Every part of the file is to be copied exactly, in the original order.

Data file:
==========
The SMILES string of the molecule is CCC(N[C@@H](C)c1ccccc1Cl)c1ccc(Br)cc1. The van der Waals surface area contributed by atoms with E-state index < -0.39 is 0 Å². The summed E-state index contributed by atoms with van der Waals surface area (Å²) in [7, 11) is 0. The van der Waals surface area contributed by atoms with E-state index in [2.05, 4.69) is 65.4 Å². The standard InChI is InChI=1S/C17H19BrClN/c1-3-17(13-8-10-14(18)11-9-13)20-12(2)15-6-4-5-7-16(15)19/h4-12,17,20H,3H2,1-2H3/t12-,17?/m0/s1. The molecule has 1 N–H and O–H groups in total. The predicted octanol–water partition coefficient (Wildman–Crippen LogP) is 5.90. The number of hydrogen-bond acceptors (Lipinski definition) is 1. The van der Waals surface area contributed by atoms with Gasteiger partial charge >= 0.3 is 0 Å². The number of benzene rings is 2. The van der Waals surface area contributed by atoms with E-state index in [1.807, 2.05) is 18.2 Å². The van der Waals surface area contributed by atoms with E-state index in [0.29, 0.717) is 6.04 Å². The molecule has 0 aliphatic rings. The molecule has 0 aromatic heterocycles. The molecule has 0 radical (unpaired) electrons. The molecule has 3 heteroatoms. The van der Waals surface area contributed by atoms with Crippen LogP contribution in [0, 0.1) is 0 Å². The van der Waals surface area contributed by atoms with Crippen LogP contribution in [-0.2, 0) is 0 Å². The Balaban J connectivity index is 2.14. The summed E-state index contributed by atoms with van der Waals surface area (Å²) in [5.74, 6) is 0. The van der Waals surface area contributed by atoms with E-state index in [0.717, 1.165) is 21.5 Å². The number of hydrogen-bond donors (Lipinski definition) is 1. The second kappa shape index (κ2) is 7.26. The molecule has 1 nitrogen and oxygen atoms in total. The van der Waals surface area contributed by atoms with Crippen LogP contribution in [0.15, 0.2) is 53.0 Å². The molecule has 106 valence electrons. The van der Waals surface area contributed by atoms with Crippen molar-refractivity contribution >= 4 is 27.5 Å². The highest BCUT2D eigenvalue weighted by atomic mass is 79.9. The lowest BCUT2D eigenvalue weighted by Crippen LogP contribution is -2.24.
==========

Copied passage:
The SMILES string of the molecule is CCC(N[C@@H](C)c1ccccc1Cl)c1ccc(Br)cc1. The van der Waals surface area contributed by atoms with E-state index < -0.39 is 0 Å². The summed E-state index contributed by atoms with van der Waals surface area (Å²) in [7, 11) is 0. The van der Waals surface area contributed by atoms with E-state index in [2.05, 4.69) is 65.4 Å². The standard InChI is InChI=1S/C17H19BrClN/c1-3-17(13-8-10-14(18)11-9-13)20-12(2)15-6-4-5-7-16(15)19/h4-12,17,20H,3H2,1-2H3/t12-,17?/m0/s1. The molecule has 1 N–H and O–H groups in total. The predicted octanol–water partition coefficient (Wildman–Crippen LogP) is 5.90. The number of hydrogen-bond acceptors (Lipinski definition) is 1. The van der Waals surface area contributed by atoms with Gasteiger partial charge >= 0.3 is 0 Å². The number of benzene rings is 2. The van der Waals surface area contributed by atoms with E-state index in [1.807, 2.05) is 18.2 Å². The van der Waals surface area contributed by atoms with E-state index in [0.29, 0.717) is 6.04 Å². The molecule has 0 aliphatic rings. The molecule has 0 aromatic heterocycles. The molecule has 0 radical (unpaired) electrons. The molecule has 3 heteroatoms. The van der Waals surface area contributed by atoms with Crippen LogP contribution in [0, 0.1) is 0 Å². The van der Waals surface area contributed by atoms with Crippen LogP contribution in [-0.2, 0) is 0 Å². The Balaban J connectivity index is 2.14. The summed E-state index contributed by atoms with van der Waals surface area (Å²) in [5.74, 6) is 0. The van der Waals surface area contributed by atoms with E-state index in [0.717, 1.165) is 21.5 Å². The number of hydrogen-bond donors (Lipinski definition) is 1. The second kappa shape index (κ2) is 7.26. The molecule has 1 nitrogen and oxygen atoms in total. The van der Waals surface area contributed by atoms with Crippen LogP contribution in [0.15, 0.2) is 53.0 Å². The molecule has 106 valence electrons. The van der Waals surface area contributed by atoms with Crippen molar-refractivity contribution >= 4 is 27.5 Å². The highest BCUT2D eigenvalue weighted by atomic mass is 79.9. The lowest BCUT2D eigenvalue weighted by Crippen LogP contribution is -2.24.